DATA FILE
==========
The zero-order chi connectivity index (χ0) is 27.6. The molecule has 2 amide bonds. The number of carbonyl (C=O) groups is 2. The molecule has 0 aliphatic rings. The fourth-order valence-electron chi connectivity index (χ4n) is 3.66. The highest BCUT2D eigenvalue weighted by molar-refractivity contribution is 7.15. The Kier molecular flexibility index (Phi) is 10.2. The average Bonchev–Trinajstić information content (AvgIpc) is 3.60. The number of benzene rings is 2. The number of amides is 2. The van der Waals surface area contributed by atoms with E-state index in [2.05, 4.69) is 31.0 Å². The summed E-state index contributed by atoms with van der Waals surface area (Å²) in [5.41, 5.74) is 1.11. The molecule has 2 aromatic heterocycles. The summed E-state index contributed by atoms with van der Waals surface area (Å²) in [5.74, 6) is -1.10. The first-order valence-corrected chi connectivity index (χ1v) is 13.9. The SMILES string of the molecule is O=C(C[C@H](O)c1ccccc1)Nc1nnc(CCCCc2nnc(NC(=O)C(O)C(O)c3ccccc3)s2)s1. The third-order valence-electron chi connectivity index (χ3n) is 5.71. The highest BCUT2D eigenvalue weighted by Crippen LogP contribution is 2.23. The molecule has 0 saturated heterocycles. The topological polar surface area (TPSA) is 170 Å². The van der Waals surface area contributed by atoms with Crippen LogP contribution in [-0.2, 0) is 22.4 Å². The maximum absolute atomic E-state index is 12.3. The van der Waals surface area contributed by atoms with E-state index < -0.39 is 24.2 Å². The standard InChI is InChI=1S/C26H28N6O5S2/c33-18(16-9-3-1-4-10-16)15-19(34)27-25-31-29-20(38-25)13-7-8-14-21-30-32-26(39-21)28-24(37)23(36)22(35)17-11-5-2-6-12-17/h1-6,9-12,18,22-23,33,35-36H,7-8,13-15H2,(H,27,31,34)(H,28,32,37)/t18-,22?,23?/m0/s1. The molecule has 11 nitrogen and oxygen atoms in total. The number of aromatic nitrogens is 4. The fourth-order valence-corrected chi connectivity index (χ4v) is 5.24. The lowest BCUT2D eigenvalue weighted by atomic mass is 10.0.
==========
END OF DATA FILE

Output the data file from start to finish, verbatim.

The zero-order chi connectivity index (χ0) is 27.6. The molecule has 2 amide bonds. The number of carbonyl (C=O) groups is 2. The molecule has 0 aliphatic rings. The fourth-order valence-electron chi connectivity index (χ4n) is 3.66. The highest BCUT2D eigenvalue weighted by molar-refractivity contribution is 7.15. The Kier molecular flexibility index (Phi) is 10.2. The average Bonchev–Trinajstić information content (AvgIpc) is 3.60. The number of benzene rings is 2. The number of amides is 2. The van der Waals surface area contributed by atoms with E-state index in [2.05, 4.69) is 31.0 Å². The summed E-state index contributed by atoms with van der Waals surface area (Å²) in [5.41, 5.74) is 1.11. The molecule has 2 aromatic heterocycles. The summed E-state index contributed by atoms with van der Waals surface area (Å²) in [5.74, 6) is -1.10. The first-order valence-corrected chi connectivity index (χ1v) is 13.9. The SMILES string of the molecule is O=C(C[C@H](O)c1ccccc1)Nc1nnc(CCCCc2nnc(NC(=O)C(O)C(O)c3ccccc3)s2)s1. The third-order valence-electron chi connectivity index (χ3n) is 5.71. The highest BCUT2D eigenvalue weighted by Crippen LogP contribution is 2.23. The molecule has 0 saturated heterocycles. The topological polar surface area (TPSA) is 170 Å². The van der Waals surface area contributed by atoms with Crippen LogP contribution in [-0.2, 0) is 22.4 Å². The maximum absolute atomic E-state index is 12.3. The van der Waals surface area contributed by atoms with E-state index < -0.39 is 24.2 Å². The standard InChI is InChI=1S/C26H28N6O5S2/c33-18(16-9-3-1-4-10-16)15-19(34)27-25-31-29-20(38-25)13-7-8-14-21-30-32-26(39-21)28-24(37)23(36)22(35)17-11-5-2-6-12-17/h1-6,9-12,18,22-23,33,35-36H,7-8,13-15H2,(H,27,31,34)(H,28,32,37)/t18-,22?,23?/m0/s1. The molecule has 11 nitrogen and oxygen atoms in total. The number of aromatic nitrogens is 4. The fourth-order valence-corrected chi connectivity index (χ4v) is 5.24. The lowest BCUT2D eigenvalue weighted by atomic mass is 10.0.